11. Ne4 (1-12)
image
Again, White is playing reasonably fast, and at this point Black has to choose between 11… Qc6 and 11… b5 !?
11… Qc6 (49)
11 moves into it, I I already spent almost half of my time. I carried on in a similar fashion, got into time trouble and made a decisive blunder on move 16 already. All that could have arguably been prevented had a put a bit more thought on my critical decision on move 6, which I clearly did not!

David Bronstein had also been advocating including time spent as part of the game scores – since it is just as much part of the game as the actual moves! You can learn more about the trends in you play - going through the records of my games I noticed that in most games that I have lost – I had been spending more time than my opponent starting from the opening – this game against Yoos is a typical example.

It is a good tool for evaluating your overall understanding of the game as well. Mark Dvoretsky has an example in one of his books where he played an anti-positional move and immediately realized its flaws. He then goes on to explain that the fact that he played it very fast means to the coach that he is impulsive, whereas if he had spent a long time on it – that would have revealed poor positional understanding.

Sunday, July 18, 2010

Analysing the endgame – looking for turning points

The logic of any given chess game usually does not become apparent until you dig deeper into it move by move. It takes time to understand the features of the position, identify the characteristic ideas, key positions and their evaluations. The computer is helpful, but in the endgame you want to tell if the +1.69 evaluation shown by the computer engine can actually be turned into a win, or it is, in fact a theoretical draw.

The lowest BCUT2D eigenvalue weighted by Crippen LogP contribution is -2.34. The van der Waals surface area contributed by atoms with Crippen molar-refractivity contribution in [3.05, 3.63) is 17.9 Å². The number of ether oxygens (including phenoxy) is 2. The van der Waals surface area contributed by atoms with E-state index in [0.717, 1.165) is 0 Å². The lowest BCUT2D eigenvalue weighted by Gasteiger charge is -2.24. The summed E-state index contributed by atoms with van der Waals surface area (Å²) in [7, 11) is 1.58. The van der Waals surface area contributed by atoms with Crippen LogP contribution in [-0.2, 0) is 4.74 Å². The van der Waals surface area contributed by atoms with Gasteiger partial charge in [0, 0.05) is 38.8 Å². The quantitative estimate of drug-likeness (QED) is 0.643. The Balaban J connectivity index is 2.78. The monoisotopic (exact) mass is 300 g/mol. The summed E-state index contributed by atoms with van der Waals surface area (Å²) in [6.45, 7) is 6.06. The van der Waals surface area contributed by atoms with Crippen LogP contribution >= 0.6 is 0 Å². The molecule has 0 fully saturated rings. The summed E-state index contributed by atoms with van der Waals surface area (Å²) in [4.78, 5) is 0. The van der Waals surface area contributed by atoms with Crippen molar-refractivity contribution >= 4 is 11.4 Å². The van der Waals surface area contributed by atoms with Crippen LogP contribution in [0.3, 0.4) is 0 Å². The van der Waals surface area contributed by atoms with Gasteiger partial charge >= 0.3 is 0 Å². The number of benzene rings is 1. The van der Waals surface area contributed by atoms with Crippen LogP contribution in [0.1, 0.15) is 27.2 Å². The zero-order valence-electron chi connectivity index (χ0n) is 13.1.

This position is from one of my games from Canadian Championship in 2004, Jiganchine - Bailey

image White to move. Evaluate the position. Click here to replay the entire game.

The position seems messy; White is slightly ahead on material, but Black’s pawns look quite dangerous. Who is better? White won the game, but primarily because my opponent tried to play against my time trouble. While analysing the endgame, I had 3 goals:

  1. Establish some understanding and rough evaluation of the starting position
  2. Determine key ideas for both sides
  3. Go through the game move by move searching for improvements, keeping track of critical moments – when evaluation of the position changes – e.g. from being equal to winning for White.

After a couple of hours in front of the computer I came up with this:

  1. The starting position is roughly equal – both sides can build a fortress of their own, so with correct play, I don’t see how any side can play for a win
  2. White and Black have several ideas
    1. White has two key ideas – to not lose, he needs to block Black ‘f’ and and ‘g’ pawns along dark squares, keeping the king on g3. If White wants to win – his goal is to obtain a passed pawn. That appears hard in the initial position, but may become a possibility if Black becomes too ambitious.
      image Black to move. He can’t counter the advance of the ‘a’ pawn, while Black’s pawns are blocked.
    2. Black’s idea is to support the advance of kingside pawns with the king, and if possible – to counterattack the pawn on h6. A position like this illustrates that Black’s pawns can get dangerous:
      image White to move (analysis) – he is in zugzwang and is losing!
      If the rook moves from g7 along 7th rank – Black will play g4-g3 with deadly effect
  3. Black was doing ok, but at some point erred by moving his king to e5 – too far from the ‘h’ pawns. Watch this video to follow my analysis of all the things that my opponent and myself had missed: